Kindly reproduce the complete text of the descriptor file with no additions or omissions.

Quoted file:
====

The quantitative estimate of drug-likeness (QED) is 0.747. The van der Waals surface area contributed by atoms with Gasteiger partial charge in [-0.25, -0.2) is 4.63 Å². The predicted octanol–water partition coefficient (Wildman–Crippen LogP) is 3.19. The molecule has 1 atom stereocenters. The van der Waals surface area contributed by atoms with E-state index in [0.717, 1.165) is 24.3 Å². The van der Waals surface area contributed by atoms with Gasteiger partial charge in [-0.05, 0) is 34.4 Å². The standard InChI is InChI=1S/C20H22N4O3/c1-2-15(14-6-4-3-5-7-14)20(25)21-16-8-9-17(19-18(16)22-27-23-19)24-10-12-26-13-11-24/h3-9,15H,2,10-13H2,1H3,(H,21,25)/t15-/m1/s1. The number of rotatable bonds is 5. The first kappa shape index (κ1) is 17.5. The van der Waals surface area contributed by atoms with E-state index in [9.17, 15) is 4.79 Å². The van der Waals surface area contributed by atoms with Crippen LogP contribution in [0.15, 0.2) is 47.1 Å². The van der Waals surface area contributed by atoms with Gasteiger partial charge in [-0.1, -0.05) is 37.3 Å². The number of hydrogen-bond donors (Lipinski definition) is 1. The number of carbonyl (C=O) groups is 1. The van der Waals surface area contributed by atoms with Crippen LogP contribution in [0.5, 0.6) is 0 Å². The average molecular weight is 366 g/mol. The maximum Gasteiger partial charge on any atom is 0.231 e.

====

The quantitative estimate of drug-likeness (QED) is 0.747. The van der Waals surface area contributed by atoms with Gasteiger partial charge in [-0.25, -0.2) is 4.63 Å². The predicted octanol–water partition coefficient (Wildman–Crippen LogP) is 3.19. The molecule has 1 atom stereocenters. The van der Waals surface area contributed by atoms with E-state index in [0.717, 1.165) is 24.3 Å². The van der Waals surface area contributed by atoms with Gasteiger partial charge in [-0.05, 0) is 34.4 Å². The standard InChI is InChI=1S/C20H22N4O3/c1-2-15(14-6-4-3-5-7-14)20(25)21-16-8-9-17(19-18(16)22-27-23-19)24-10-12-26-13-11-24/h3-9,15H,2,10-13H2,1H3,(H,21,25)/t15-/m1/s1. The number of rotatable bonds is 5. The first kappa shape index (κ1) is 17.5. The van der Waals surface area contributed by atoms with E-state index in [9.17, 15) is 4.79 Å². The van der Waals surface area contributed by atoms with Crippen LogP contribution in [0.15, 0.2) is 47.1 Å². The van der Waals surface area contributed by atoms with Gasteiger partial charge in [-0.1, -0.05) is 37.3 Å². The number of hydrogen-bond donors (Lipinski definition) is 1. The number of carbonyl (C=O) groups is 1. The van der Waals surface area contributed by atoms with Crippen LogP contribution in [0.5, 0.6) is 0 Å². The average molecular weight is 366 g/mol. The maximum Gasteiger partial charge on any atom is 0.231 e.